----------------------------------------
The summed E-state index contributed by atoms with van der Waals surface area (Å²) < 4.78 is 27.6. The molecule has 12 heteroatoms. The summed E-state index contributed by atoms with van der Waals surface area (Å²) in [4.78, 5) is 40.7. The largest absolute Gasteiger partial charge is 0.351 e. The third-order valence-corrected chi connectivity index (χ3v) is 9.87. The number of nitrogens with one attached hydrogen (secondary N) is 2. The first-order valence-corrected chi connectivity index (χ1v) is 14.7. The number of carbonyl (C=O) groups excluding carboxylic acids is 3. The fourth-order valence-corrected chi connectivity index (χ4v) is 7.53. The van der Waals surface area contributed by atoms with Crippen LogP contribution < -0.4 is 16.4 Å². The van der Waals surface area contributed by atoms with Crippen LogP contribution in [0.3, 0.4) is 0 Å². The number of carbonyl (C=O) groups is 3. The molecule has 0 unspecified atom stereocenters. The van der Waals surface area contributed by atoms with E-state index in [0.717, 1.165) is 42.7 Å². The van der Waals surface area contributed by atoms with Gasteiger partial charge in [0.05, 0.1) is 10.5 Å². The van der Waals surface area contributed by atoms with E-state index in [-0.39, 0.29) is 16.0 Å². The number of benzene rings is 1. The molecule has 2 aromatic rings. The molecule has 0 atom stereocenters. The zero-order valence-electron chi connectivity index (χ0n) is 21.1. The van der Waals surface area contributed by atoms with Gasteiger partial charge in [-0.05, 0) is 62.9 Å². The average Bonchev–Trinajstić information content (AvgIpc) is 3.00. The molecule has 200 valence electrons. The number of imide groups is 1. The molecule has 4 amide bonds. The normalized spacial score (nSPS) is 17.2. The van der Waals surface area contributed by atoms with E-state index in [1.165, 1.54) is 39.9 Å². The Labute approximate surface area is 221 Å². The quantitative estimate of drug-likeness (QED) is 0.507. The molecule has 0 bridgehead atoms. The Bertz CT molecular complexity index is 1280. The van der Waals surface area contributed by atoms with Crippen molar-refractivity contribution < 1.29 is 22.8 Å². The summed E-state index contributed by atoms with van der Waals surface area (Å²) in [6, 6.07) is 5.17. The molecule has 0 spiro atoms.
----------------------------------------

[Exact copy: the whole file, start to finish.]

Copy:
The summed E-state index contributed by atoms with van der Waals surface area (Å²) < 4.78 is 27.6. The molecule has 12 heteroatoms. The summed E-state index contributed by atoms with van der Waals surface area (Å²) in [4.78, 5) is 40.7. The largest absolute Gasteiger partial charge is 0.351 e. The third-order valence-corrected chi connectivity index (χ3v) is 9.87. The number of nitrogens with one attached hydrogen (secondary N) is 2. The first-order valence-corrected chi connectivity index (χ1v) is 14.7. The number of carbonyl (C=O) groups excluding carboxylic acids is 3. The fourth-order valence-corrected chi connectivity index (χ4v) is 7.53. The van der Waals surface area contributed by atoms with Crippen LogP contribution < -0.4 is 16.4 Å². The van der Waals surface area contributed by atoms with Crippen LogP contribution in [0.3, 0.4) is 0 Å². The number of carbonyl (C=O) groups is 3. The molecule has 0 unspecified atom stereocenters. The van der Waals surface area contributed by atoms with E-state index in [0.717, 1.165) is 42.7 Å². The van der Waals surface area contributed by atoms with Gasteiger partial charge in [0.05, 0.1) is 10.5 Å². The van der Waals surface area contributed by atoms with E-state index in [-0.39, 0.29) is 16.0 Å². The number of benzene rings is 1. The molecule has 2 aromatic rings. The molecule has 0 atom stereocenters. The zero-order valence-electron chi connectivity index (χ0n) is 21.1. The van der Waals surface area contributed by atoms with Gasteiger partial charge in [-0.05, 0) is 62.9 Å². The average Bonchev–Trinajstić information content (AvgIpc) is 3.00. The molecule has 200 valence electrons. The number of imide groups is 1. The molecule has 4 amide bonds. The normalized spacial score (nSPS) is 17.2. The van der Waals surface area contributed by atoms with E-state index in [1.165, 1.54) is 39.9 Å². The Labute approximate surface area is 221 Å². The quantitative estimate of drug-likeness (QED) is 0.507. The molecule has 0 bridgehead atoms. The Bertz CT molecular complexity index is 1280. The van der Waals surface area contributed by atoms with Crippen molar-refractivity contribution < 1.29 is 22.8 Å². The summed E-state index contributed by atoms with van der Waals surface area (Å²) in [6, 6.07) is 5.17. The molecule has 0 spiro atoms.